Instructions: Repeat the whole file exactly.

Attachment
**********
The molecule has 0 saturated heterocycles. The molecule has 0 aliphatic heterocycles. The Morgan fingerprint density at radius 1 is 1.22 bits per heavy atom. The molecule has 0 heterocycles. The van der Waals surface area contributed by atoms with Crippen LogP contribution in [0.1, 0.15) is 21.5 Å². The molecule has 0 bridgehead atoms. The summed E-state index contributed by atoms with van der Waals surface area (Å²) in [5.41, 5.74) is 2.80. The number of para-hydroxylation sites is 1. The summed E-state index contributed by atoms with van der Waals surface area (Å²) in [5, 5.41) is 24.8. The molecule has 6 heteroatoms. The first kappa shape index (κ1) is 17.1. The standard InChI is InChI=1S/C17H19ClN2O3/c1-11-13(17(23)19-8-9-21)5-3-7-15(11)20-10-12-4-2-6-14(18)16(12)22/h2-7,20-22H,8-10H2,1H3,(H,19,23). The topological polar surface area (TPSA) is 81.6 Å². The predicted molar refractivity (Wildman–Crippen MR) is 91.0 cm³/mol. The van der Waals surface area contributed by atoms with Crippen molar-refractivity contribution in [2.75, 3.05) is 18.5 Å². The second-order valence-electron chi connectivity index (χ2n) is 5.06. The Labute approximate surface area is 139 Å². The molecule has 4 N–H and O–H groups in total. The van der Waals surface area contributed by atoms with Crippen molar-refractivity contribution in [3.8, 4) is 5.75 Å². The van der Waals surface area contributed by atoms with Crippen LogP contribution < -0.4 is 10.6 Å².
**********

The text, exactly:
The molecule has 0 saturated heterocycles. The molecule has 0 aliphatic heterocycles. The Morgan fingerprint density at radius 1 is 1.22 bits per heavy atom. The molecule has 0 heterocycles. The van der Waals surface area contributed by atoms with Crippen LogP contribution in [0.1, 0.15) is 21.5 Å². The molecule has 0 bridgehead atoms. The summed E-state index contributed by atoms with van der Waals surface area (Å²) in [5.41, 5.74) is 2.80. The number of para-hydroxylation sites is 1. The summed E-state index contributed by atoms with van der Waals surface area (Å²) in [5, 5.41) is 24.8. The molecule has 6 heteroatoms. The first kappa shape index (κ1) is 17.1. The standard InChI is InChI=1S/C17H19ClN2O3/c1-11-13(17(23)19-8-9-21)5-3-7-15(11)20-10-12-4-2-6-14(18)16(12)22/h2-7,20-22H,8-10H2,1H3,(H,19,23). The topological polar surface area (TPSA) is 81.6 Å². The predicted molar refractivity (Wildman–Crippen MR) is 91.0 cm³/mol. The van der Waals surface area contributed by atoms with Crippen molar-refractivity contribution in [2.75, 3.05) is 18.5 Å². The second-order valence-electron chi connectivity index (χ2n) is 5.06. The Labute approximate surface area is 139 Å². The molecule has 4 N–H and O–H groups in total. The van der Waals surface area contributed by atoms with Crippen molar-refractivity contribution in [3.8, 4) is 5.75 Å². The van der Waals surface area contributed by atoms with Crippen LogP contribution < -0.4 is 10.6 Å².